Rahul Gandhi | Content to wait in the wings
This general election, the inscrutable Gandhi has emerged as the Congress’ public face, but can he set a clear new agenda for the country’s oldest political party?india Updated: Apr 23, 2009 11:35 IST
olitically, Rahul Gandhi, 39, has a lineage that promises success in politics, even the highest elected office in the land. After all, he is the great grandson of Jawaharlal Nehru, India’s first prime minister; grandson of Indira Gandhi, who served several terms as prime minister; son of Rajiv Gandhi, who was the prime minister for one term, 1984-89; and, most importantly, the anointed heir apparent of the Nehru-Gandhi legacy.
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Yet, Manmohan Singh, 76, is the official prime ministerial candidate of the Congress party in the 2009 election.
Estimates suggest that there are around 310 million young people between 18 and 30 years of age; that number is less than half the 714 million eligible voters in this election.
Together with the fact that its principal rival, the Bharatiya Janata Party (BJP) has put forward an 81-year-old prime ministerial candidate, some analysts say it would have made eminent sense for the Congress to project Gandhi as its prime ministerial candidate.
It is difficult to make out whether this is a strategy on the Congress’ part or just Gandhi being himself: a person who values his privacy and individuality, despite being part of India’s most prominent political family.
Ever since he formally entered politics, Gandhi has preferred to be on the periphery. His public appearances are few and far between although he has emerged as one of the public faces of the party in these elections. And, unlike other politicians, he has rarely played by the rule book, thinking nothing about turning up to watch an Indian Premier League match, alongside very publicized visits to the badlands of Uttar Pradesh, or spending a night with a Dalit family. Even his intervention in Parliament during the debate on the nuclear deal with the US, a passionate, albeit rehearsed speech, was found by some critics to be well meaning but academic.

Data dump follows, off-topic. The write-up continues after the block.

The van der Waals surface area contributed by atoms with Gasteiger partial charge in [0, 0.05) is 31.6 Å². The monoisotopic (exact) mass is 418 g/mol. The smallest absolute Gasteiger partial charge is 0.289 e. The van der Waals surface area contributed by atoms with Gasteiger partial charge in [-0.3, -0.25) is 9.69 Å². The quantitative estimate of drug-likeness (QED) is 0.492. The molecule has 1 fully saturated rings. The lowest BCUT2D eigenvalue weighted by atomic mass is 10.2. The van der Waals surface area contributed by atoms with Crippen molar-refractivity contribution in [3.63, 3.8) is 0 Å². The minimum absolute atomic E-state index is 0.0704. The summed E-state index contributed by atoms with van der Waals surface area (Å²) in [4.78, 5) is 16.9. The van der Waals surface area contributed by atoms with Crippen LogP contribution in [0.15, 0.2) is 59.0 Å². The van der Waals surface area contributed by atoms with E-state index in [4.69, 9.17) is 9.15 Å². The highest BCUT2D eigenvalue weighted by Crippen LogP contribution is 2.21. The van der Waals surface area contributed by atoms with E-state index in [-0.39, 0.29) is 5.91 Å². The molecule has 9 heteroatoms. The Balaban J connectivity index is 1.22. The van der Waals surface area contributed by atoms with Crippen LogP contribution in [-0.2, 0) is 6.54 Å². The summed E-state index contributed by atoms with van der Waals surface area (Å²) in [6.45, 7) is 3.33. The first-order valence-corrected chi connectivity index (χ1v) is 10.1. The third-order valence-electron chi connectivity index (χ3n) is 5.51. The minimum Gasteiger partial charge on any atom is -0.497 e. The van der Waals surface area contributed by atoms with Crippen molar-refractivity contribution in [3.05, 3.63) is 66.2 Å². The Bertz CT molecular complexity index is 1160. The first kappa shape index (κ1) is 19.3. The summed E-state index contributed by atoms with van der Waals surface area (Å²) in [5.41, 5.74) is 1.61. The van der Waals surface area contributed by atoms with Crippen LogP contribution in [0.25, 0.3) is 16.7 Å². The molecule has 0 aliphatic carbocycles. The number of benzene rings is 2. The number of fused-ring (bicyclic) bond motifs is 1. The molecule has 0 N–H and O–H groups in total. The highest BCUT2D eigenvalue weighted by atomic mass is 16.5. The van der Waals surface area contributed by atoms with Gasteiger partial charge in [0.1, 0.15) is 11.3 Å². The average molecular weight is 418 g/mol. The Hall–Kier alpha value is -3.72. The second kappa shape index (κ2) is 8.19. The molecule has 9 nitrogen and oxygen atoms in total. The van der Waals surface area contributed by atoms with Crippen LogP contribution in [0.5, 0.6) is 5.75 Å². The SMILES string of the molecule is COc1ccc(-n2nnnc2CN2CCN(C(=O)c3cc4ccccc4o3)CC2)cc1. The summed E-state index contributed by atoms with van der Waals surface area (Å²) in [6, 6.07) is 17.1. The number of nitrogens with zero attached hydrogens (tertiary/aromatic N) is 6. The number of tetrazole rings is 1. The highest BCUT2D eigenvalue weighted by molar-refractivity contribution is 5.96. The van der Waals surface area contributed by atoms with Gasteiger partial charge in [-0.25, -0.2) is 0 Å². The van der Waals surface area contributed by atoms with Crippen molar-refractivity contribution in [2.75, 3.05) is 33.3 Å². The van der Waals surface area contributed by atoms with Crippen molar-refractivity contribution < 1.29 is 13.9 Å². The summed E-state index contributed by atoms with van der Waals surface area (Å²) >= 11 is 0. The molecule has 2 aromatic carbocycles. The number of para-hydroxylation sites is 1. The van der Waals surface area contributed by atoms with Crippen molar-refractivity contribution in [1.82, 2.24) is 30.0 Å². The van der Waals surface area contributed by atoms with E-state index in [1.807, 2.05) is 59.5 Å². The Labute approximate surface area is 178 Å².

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One reason for Gandhi’s seeming reluctance to wear the crown (or even be seen as someone who wants to wear the crown a few years down the line) could be his idealism, say analysts. He may consider building the Congress from within more important than competing with rival parties.
Still, that’s a theory at best. Gandhi remains largely inscrutable.
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He rarely speaks to the media or gives interviews, at least not on the record. While his actions do not set out a clear agenda, unlike, say, his first cousin and political rival, Varun Gandhi—who as a candidate of the BJP from Pilibhit triggered a furore with his controversial remarks against Muslims—it is similarly difficult to make out anything definitive from his public pronouncements.
Those who have worked with him closely vouch for his sincerity. "He (Gandhi) is very methodical and well meaning. He always comes across as a sincere person, who intervenes in discussions with a desire to address issues; they are not superficial interventions," said a person who works with one of the non-profit organizations with which Gandhi is associated. This person, like many of the others spoken to for this story, did not want to be identified.
Gandhi’s first tryst with Parliament began after he won the Lok Sabha elections from Amethi in 2004, defeating his nearest rival by 290,853 votes.
Ruhi Tewari in New Delhi contributed to this story.